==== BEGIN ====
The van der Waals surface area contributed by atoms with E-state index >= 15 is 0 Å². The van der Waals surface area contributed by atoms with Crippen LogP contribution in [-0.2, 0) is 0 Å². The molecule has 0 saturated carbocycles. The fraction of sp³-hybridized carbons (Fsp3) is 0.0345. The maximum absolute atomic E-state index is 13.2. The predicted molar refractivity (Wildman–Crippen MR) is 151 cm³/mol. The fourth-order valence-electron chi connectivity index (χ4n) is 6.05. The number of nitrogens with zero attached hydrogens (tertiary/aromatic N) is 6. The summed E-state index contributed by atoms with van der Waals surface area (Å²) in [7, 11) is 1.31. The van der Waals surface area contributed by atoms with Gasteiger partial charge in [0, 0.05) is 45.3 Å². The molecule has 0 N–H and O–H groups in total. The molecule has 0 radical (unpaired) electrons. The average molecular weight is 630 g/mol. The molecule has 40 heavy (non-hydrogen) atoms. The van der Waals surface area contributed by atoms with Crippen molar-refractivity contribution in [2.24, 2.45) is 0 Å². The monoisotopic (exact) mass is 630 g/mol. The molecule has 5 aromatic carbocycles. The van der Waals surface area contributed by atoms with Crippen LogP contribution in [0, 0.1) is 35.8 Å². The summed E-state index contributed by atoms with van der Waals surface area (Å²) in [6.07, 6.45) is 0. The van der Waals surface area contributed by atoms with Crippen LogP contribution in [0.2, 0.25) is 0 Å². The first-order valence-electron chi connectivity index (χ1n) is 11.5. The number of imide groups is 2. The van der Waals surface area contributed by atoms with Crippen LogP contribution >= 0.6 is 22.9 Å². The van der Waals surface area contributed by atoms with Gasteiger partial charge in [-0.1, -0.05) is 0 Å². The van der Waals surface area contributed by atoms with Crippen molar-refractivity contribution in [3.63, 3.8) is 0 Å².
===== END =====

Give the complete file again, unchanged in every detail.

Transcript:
The van der Waals surface area contributed by atoms with E-state index >= 15 is 0 Å². The van der Waals surface area contributed by atoms with Crippen LogP contribution in [-0.2, 0) is 0 Å². The molecule has 0 saturated carbocycles. The fraction of sp³-hybridized carbons (Fsp3) is 0.0345. The maximum absolute atomic E-state index is 13.2. The predicted molar refractivity (Wildman–Crippen MR) is 151 cm³/mol. The fourth-order valence-electron chi connectivity index (χ4n) is 6.05. The number of nitrogens with zero attached hydrogens (tertiary/aromatic N) is 6. The summed E-state index contributed by atoms with van der Waals surface area (Å²) in [7, 11) is 1.31. The van der Waals surface area contributed by atoms with Gasteiger partial charge in [0, 0.05) is 45.3 Å². The molecule has 0 N–H and O–H groups in total. The molecule has 0 radical (unpaired) electrons. The average molecular weight is 630 g/mol. The molecule has 40 heavy (non-hydrogen) atoms. The van der Waals surface area contributed by atoms with Crippen molar-refractivity contribution in [2.24, 2.45) is 0 Å². The monoisotopic (exact) mass is 630 g/mol. The molecule has 5 aromatic carbocycles. The van der Waals surface area contributed by atoms with Crippen LogP contribution in [0, 0.1) is 35.8 Å². The summed E-state index contributed by atoms with van der Waals surface area (Å²) in [6.07, 6.45) is 0. The van der Waals surface area contributed by atoms with Crippen LogP contribution in [0.2, 0.25) is 0 Å². The first-order valence-electron chi connectivity index (χ1n) is 11.5. The number of imide groups is 2. The van der Waals surface area contributed by atoms with Crippen LogP contribution >= 0.6 is 22.9 Å². The van der Waals surface area contributed by atoms with Gasteiger partial charge in [-0.1, -0.05) is 0 Å². The van der Waals surface area contributed by atoms with Crippen molar-refractivity contribution in [3.63, 3.8) is 0 Å².